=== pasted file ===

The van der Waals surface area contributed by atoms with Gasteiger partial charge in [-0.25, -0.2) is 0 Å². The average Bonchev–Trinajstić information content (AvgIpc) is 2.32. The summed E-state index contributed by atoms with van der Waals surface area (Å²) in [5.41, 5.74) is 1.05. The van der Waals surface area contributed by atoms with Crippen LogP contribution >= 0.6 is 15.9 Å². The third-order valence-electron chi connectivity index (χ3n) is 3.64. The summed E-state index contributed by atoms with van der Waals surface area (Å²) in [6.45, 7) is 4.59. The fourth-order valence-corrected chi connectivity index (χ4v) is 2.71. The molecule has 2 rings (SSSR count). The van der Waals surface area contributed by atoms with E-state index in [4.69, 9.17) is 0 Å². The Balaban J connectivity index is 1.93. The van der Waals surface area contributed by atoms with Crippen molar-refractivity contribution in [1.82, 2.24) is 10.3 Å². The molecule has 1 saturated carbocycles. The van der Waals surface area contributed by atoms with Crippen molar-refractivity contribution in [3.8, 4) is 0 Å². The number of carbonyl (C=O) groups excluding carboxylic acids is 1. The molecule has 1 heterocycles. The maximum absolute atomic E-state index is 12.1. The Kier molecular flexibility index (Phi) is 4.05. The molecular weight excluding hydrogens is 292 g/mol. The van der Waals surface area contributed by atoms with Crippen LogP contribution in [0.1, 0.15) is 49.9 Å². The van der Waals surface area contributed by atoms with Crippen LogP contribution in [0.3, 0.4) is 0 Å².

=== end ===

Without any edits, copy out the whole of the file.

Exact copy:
The van der Waals surface area contributed by atoms with Gasteiger partial charge in [-0.25, -0.2) is 0 Å². The average Bonchev–Trinajstić information content (AvgIpc) is 2.32. The summed E-state index contributed by atoms with van der Waals surface area (Å²) in [5.41, 5.74) is 1.05. The van der Waals surface area contributed by atoms with Crippen LogP contribution >= 0.6 is 15.9 Å². The third-order valence-electron chi connectivity index (χ3n) is 3.64. The summed E-state index contributed by atoms with van der Waals surface area (Å²) in [6.45, 7) is 4.59. The fourth-order valence-corrected chi connectivity index (χ4v) is 2.71. The molecule has 2 rings (SSSR count). The van der Waals surface area contributed by atoms with E-state index in [4.69, 9.17) is 0 Å². The Balaban J connectivity index is 1.93. The van der Waals surface area contributed by atoms with Crippen molar-refractivity contribution in [1.82, 2.24) is 10.3 Å². The molecule has 1 saturated carbocycles. The van der Waals surface area contributed by atoms with Crippen molar-refractivity contribution in [3.8, 4) is 0 Å². The number of carbonyl (C=O) groups excluding carboxylic acids is 1. The molecule has 1 heterocycles. The maximum absolute atomic E-state index is 12.1. The Kier molecular flexibility index (Phi) is 4.05. The molecular weight excluding hydrogens is 292 g/mol. The van der Waals surface area contributed by atoms with Crippen LogP contribution in [0.1, 0.15) is 49.9 Å². The van der Waals surface area contributed by atoms with Crippen LogP contribution in [0.3, 0.4) is 0 Å².